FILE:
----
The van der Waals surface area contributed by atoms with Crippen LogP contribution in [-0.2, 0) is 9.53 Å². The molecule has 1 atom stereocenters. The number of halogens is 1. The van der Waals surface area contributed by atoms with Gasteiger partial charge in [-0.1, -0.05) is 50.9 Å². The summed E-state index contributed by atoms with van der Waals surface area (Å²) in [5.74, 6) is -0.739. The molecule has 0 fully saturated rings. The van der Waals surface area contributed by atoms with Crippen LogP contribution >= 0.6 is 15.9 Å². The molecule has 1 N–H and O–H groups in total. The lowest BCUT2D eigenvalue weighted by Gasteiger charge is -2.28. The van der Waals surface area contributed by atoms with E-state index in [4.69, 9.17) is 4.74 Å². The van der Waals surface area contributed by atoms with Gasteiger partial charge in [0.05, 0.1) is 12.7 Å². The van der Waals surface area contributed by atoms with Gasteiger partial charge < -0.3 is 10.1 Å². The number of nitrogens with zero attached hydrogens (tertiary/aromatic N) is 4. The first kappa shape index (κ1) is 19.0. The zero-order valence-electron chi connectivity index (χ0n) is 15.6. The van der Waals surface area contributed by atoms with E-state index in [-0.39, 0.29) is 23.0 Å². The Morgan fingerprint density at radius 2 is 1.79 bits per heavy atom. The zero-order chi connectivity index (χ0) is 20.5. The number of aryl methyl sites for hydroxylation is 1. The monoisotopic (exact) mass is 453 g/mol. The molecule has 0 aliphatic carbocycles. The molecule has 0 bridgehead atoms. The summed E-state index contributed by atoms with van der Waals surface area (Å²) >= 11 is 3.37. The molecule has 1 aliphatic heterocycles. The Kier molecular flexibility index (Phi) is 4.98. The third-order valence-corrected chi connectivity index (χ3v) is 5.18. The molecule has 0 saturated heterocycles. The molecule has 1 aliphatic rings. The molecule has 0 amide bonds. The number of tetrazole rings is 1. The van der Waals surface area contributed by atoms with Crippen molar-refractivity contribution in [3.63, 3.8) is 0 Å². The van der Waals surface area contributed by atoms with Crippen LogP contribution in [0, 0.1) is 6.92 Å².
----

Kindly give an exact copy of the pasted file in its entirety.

The van der Waals surface area contributed by atoms with Crippen LogP contribution in [-0.2, 0) is 9.53 Å². The molecule has 1 atom stereocenters. The number of halogens is 1. The van der Waals surface area contributed by atoms with Gasteiger partial charge in [-0.1, -0.05) is 50.9 Å². The summed E-state index contributed by atoms with van der Waals surface area (Å²) in [5.74, 6) is -0.739. The molecule has 0 fully saturated rings. The van der Waals surface area contributed by atoms with Crippen LogP contribution >= 0.6 is 15.9 Å². The molecule has 1 N–H and O–H groups in total. The lowest BCUT2D eigenvalue weighted by Gasteiger charge is -2.28. The van der Waals surface area contributed by atoms with E-state index in [4.69, 9.17) is 4.74 Å². The van der Waals surface area contributed by atoms with Gasteiger partial charge in [0.05, 0.1) is 12.7 Å². The van der Waals surface area contributed by atoms with Gasteiger partial charge < -0.3 is 10.1 Å². The number of nitrogens with zero attached hydrogens (tertiary/aromatic N) is 4. The first kappa shape index (κ1) is 19.0. The zero-order valence-electron chi connectivity index (χ0n) is 15.6. The van der Waals surface area contributed by atoms with E-state index in [-0.39, 0.29) is 23.0 Å². The Morgan fingerprint density at radius 2 is 1.79 bits per heavy atom. The zero-order chi connectivity index (χ0) is 20.5. The number of aryl methyl sites for hydroxylation is 1. The monoisotopic (exact) mass is 453 g/mol. The molecule has 0 aliphatic carbocycles. The molecule has 0 bridgehead atoms. The summed E-state index contributed by atoms with van der Waals surface area (Å²) >= 11 is 3.37. The molecule has 1 aliphatic heterocycles. The Kier molecular flexibility index (Phi) is 4.98. The third-order valence-corrected chi connectivity index (χ3v) is 5.18. The molecule has 0 saturated heterocycles. The molecule has 1 aliphatic rings. The molecule has 0 amide bonds. The number of tetrazole rings is 1. The van der Waals surface area contributed by atoms with Crippen molar-refractivity contribution in [3.63, 3.8) is 0 Å². The van der Waals surface area contributed by atoms with Crippen LogP contribution in [0, 0.1) is 6.92 Å².